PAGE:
Because 25% less than 50% more means still 25% more than most Wal-Mart shoppers can afford. And let's talk about the "mostly" portion of "mostly organic"...
That place is the worst for driving prices down from suppliers, destroying two middle class incomes at once. Those of the supplier's workers and those of their own.
Apropos nothing, the founder of Wild Oats was caught soliciting sex with a minor. Probably just wanted to sow some, right?
75% of 150% is only 112.5% (not 125%), which is not too much more than the price for GM food.
Mostly, shmostly. As far as I'm concerned, all food is organic.
Unless you're on food stamps and trying to make it through the week on too little as it is.
Isn't that just another way of saying not organic? I don't know what US regulations say regarding organic food but this just sounds wrong.
Is this really news?
This headline is from 2006:
"Critics Blast Wal-Mart for Low-Priced Organic Foods"
Does water count as food? Because that cannot be organic.
Well, if 'organic' is healthier than non-organic then this is a good thing for most people.
If the value of 'organic' for most people is in its status signalling qualities, they will have to find some other way of differentiating themselves from the common rabble. If you can buy it at Wal-mart, it no longer provides you with status.
The "mostly" part seems to refer to ready meals that don't exclusively have organic ingredients, but are somehow supposed to be healthier than the normal all-GM option. It does open the door to the kind of claims you see such as "made with (12%) whole grain flour (and 88% white flour)". If anything, I'm surprised this is news now though: watering down a respected indication of quality like "organic" seems like the kind of thing they would have done years ago.
(Edit: thanks, @skeptic, it makes sense that it's nothing new).
The joke here is that anybody who cares enough to pay for organic, also cares enough to avoid WalMart. So who exactly is the target market?
Does salt count?
That's the thing, they've realized they can't get any more of the low end market so they're trying to upscale. There are enough people who are on the edge of organic who don't want to pay full markup that would make the move there. They're trying an experiment to increase their market any way they can.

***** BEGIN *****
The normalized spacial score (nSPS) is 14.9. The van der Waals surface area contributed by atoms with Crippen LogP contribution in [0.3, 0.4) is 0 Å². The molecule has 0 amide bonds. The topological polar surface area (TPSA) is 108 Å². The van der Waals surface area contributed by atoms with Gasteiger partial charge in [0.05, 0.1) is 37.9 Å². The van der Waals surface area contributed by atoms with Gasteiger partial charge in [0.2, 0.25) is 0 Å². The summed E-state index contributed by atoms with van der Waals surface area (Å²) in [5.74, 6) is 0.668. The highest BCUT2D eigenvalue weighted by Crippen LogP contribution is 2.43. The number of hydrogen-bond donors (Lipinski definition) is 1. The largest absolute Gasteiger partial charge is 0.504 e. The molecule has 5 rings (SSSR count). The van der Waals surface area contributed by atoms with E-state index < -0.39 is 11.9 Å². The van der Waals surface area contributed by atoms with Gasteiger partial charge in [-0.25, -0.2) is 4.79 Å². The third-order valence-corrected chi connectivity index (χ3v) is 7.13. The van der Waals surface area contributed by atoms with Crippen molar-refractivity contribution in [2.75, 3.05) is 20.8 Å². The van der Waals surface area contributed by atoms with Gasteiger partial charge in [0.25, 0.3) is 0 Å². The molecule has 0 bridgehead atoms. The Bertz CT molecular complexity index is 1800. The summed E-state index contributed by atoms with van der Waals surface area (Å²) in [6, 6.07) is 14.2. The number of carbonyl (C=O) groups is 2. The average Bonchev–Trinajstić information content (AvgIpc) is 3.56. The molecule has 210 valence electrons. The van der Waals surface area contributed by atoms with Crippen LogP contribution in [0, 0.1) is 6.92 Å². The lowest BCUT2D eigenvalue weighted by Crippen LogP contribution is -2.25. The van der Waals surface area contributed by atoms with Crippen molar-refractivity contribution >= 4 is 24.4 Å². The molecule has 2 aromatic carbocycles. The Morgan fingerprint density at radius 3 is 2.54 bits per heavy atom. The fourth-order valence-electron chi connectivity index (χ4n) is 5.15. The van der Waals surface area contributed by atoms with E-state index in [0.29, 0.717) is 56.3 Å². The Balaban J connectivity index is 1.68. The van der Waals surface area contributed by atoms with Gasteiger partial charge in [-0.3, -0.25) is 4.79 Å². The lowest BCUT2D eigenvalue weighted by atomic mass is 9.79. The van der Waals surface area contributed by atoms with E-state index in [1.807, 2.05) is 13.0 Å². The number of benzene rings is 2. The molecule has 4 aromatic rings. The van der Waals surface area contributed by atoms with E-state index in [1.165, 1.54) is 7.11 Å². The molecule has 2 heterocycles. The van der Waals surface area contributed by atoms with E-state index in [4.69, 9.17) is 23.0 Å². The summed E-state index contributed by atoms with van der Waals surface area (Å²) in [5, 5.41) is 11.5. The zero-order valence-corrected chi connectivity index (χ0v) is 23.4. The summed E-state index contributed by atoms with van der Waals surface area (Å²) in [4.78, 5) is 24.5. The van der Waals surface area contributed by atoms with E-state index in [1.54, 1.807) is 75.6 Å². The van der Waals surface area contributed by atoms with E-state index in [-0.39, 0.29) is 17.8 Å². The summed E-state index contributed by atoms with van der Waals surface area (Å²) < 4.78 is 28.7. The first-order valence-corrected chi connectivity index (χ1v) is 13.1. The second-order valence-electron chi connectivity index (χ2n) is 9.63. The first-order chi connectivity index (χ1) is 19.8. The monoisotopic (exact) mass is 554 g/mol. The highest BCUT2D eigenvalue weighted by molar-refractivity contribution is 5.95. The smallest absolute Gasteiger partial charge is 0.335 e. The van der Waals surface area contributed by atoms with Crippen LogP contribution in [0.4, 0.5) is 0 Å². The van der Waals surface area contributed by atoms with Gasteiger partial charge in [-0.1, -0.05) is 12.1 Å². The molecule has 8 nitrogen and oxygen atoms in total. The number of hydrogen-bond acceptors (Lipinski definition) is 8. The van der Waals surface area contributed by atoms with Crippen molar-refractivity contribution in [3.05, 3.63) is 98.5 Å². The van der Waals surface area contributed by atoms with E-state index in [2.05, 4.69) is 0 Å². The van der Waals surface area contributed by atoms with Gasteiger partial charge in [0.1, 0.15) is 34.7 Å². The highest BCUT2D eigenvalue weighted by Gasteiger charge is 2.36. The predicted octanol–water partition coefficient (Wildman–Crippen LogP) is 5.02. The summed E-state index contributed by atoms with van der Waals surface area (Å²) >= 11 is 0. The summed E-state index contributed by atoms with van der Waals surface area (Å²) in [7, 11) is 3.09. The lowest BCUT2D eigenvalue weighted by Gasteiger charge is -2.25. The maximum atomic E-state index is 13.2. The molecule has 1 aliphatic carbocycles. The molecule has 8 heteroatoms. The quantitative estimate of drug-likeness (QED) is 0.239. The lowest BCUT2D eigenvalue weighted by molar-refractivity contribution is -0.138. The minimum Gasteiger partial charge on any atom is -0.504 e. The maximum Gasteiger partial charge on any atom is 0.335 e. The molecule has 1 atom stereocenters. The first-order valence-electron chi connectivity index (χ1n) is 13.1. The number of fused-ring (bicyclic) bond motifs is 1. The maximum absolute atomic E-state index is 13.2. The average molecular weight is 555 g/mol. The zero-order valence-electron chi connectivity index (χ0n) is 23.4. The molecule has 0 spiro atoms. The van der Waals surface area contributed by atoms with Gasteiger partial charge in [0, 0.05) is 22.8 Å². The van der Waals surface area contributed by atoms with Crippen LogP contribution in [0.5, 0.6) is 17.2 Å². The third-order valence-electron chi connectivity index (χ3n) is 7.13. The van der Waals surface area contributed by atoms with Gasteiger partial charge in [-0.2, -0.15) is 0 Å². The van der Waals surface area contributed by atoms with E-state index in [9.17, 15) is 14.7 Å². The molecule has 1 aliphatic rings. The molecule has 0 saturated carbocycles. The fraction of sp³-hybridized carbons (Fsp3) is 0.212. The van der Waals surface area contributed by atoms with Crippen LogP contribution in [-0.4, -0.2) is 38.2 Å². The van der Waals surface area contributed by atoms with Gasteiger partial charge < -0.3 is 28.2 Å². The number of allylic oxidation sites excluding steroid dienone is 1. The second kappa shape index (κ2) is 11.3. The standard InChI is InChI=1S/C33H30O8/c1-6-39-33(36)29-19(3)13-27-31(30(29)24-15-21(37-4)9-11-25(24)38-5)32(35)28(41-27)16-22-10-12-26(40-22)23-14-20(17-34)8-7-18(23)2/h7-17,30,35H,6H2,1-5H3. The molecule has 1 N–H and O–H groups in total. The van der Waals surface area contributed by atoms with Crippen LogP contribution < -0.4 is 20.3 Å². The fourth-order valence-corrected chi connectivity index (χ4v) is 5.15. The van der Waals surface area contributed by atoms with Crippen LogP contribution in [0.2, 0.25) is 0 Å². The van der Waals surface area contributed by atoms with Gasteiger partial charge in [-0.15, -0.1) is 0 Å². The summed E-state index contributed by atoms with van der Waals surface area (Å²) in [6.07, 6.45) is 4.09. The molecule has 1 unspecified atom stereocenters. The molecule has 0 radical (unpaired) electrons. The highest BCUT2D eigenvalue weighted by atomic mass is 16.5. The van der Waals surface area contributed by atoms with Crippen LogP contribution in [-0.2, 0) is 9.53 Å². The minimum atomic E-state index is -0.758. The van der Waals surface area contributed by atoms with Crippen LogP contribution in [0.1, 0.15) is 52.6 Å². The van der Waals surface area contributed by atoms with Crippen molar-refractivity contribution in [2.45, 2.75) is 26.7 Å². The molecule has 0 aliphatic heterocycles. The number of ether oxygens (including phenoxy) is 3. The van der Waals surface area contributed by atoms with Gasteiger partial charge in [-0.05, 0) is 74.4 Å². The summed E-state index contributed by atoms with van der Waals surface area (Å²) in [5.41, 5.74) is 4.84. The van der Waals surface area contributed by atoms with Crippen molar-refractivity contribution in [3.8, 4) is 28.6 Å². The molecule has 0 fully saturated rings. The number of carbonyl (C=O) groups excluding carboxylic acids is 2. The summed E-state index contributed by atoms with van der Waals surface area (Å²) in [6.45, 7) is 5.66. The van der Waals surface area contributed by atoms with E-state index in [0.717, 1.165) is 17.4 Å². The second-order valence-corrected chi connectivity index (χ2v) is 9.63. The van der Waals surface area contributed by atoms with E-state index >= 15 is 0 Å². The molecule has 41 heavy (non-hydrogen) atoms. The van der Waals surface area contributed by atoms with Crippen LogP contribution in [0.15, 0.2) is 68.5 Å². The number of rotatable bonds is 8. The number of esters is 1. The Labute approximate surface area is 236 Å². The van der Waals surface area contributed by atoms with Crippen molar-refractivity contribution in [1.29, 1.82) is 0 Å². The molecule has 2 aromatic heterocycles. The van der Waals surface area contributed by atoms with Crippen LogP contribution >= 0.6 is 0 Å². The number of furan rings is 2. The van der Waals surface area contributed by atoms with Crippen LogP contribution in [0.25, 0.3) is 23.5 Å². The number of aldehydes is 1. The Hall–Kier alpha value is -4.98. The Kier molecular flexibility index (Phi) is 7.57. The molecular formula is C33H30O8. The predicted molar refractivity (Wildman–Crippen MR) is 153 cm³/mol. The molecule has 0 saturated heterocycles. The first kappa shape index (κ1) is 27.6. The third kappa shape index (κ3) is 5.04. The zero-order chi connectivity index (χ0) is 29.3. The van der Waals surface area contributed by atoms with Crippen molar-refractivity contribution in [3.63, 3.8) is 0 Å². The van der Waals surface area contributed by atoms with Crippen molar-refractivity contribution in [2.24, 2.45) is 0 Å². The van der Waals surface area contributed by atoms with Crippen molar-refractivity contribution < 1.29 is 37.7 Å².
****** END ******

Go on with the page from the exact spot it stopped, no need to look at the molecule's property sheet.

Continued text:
And/or cash in on the buzzword. Slap the word organic on the box somewhere, make a million bucks. It's easy!
Remember those little silver balls used for decorating cakes and cookies? Reminds me of a joke we used to tell about a woman who ran out and substituted BBs instead. The punchline, as you can guess, was, "Honey, I just farted and shot our neighbor!"
People on food stamps can afford fresh vegetables!? What's next, lobster?
Kidding aside, according to WebMD if you're tight on cash you may want to avoid the luxury of less efficiently produced organic food, seeing as we've proven that vegetables are important but have yet to show the same for organic farming.
But food experts caution that while the big picture is important, you must make the decision that makes the most sense for you. If you can manage the higher price, and you like the idea of fewer pesticides and a more environmentally friendly production system, organic food may be for you. But don't skimp on healthy conventional foods just because you think you need to save your pennies for the few organic items that you can afford.
"The best thing you can do for yourself is to eat lots of fruits and vegetables and grains. And eat variety. From my perspective, it doesn't matter whether they are organic or conventional," Winter says.
I expect that one day there will be a Fox News piece about 'people on welfare who are living at coastal New England and are eating lobster.'
If silver and water do, then I dont see why not.
If we keep this up, we could create the worlds first truly non-organic meal.